An ever-present aide to Republican presidential contender Mitt Romney took a leave of absence Friday after he became the subject of investigations in two states for allegedly impersonating a law enforcement officer.
His attorney denied the charges.
Jay Garrity, who serves as director of operations and is constantly at the side of the former Massachusetts governor, is accused of leaving a lengthy message with the answering service of a plumbing company on Mother's Day, identifying himself as "Trooper Garrity" of the Massachusetts State Police and complaining about erratic driving by a company driver.
The district attorney in Boston is investigating the call, which was tape recorded by an after-hours operator. Impersonating an officer is a misdemeanor charge carrying a fine of up to $400 and one year imprisonment.
"Listening to the message, it sounded like he was calling control and speaking back and forth to people," said Dot Barme, whose Burlington company, Wayne's Drains, received the call. "I had my husband listen to it and he said, 'He's not talking to anybody; he's talking back and forth to himself," Barme told The Associated Press.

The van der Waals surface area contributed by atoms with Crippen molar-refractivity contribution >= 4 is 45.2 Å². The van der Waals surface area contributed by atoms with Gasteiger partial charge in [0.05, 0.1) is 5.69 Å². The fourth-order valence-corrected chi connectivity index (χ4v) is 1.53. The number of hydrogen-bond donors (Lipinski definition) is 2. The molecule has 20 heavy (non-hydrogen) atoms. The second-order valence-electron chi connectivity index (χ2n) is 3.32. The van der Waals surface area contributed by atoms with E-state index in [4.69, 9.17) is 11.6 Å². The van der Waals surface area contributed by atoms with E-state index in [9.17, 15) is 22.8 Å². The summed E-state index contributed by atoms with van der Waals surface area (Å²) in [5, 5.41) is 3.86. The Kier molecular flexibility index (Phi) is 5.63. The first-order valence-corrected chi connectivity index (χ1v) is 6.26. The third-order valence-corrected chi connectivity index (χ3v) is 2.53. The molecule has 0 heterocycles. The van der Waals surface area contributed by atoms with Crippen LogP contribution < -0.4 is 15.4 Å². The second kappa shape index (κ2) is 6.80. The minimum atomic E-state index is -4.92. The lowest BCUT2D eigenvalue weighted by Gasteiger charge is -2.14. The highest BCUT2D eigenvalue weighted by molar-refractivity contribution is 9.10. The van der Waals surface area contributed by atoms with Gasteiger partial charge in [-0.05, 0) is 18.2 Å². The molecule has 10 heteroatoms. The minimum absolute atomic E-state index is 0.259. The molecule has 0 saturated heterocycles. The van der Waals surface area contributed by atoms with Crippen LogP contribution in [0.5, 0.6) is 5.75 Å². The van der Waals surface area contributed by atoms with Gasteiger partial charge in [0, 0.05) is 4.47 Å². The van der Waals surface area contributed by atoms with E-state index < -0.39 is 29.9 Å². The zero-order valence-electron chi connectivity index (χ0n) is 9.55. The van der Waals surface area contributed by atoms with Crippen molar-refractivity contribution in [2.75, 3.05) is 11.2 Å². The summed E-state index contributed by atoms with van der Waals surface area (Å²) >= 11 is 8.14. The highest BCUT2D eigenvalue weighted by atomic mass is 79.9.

Stephen Jones, an attorney representing Garrity, said his client did not make the May 13 call, first reported by The Boston Globe, and has no connection with the cell phone to which it was traced.
"He has insisted since he's heard about this to have a voice analysis done to exonerate him or prove he did not do this," Jones said.
Jake Wark, spokesman for Suffolk District Attorney Daniel F. Conley, confirmed the investigation.
"We're looking into a phone call placed to an area business by an individual who represented himself as a state trooper," Wark said. "We do not believe the person who made that call is a state trooper and we are working to determine his identity."
Meanwhile, Garrity also has been accused of telling a New York Times reporter who had been following Romney's motorcade in New Hampshire last month that he had run the license plate of the reporter's rental car, and that he should break away from the caravan.
The New Hampshire attorney general's office is investigating that incident after the reporter, Mark Leibovich, recounted the May 29 events in a story about Romney last weekend. New Hampshire law prohibits citizens from accessing the state's license plate database.
"Jay has taken a leave of absence from the campaign to address these complaints," said Romney spokesman Kevin Madden.
Jones, the Garrity attorney, disputed the sequence of events. Leibovich has stood by his version of the story.
In 2004, Garrity was cited and fined by Massachusetts officials after a Ford Crown Victoria registered to him was found to have lights, a siren, radios and other law enforcement equipment _ including a baton _ after it was parked illegally in Boston's North End. At the time, Garrity was paid $75,000 annually as Romney's gubernatorial chief of operations.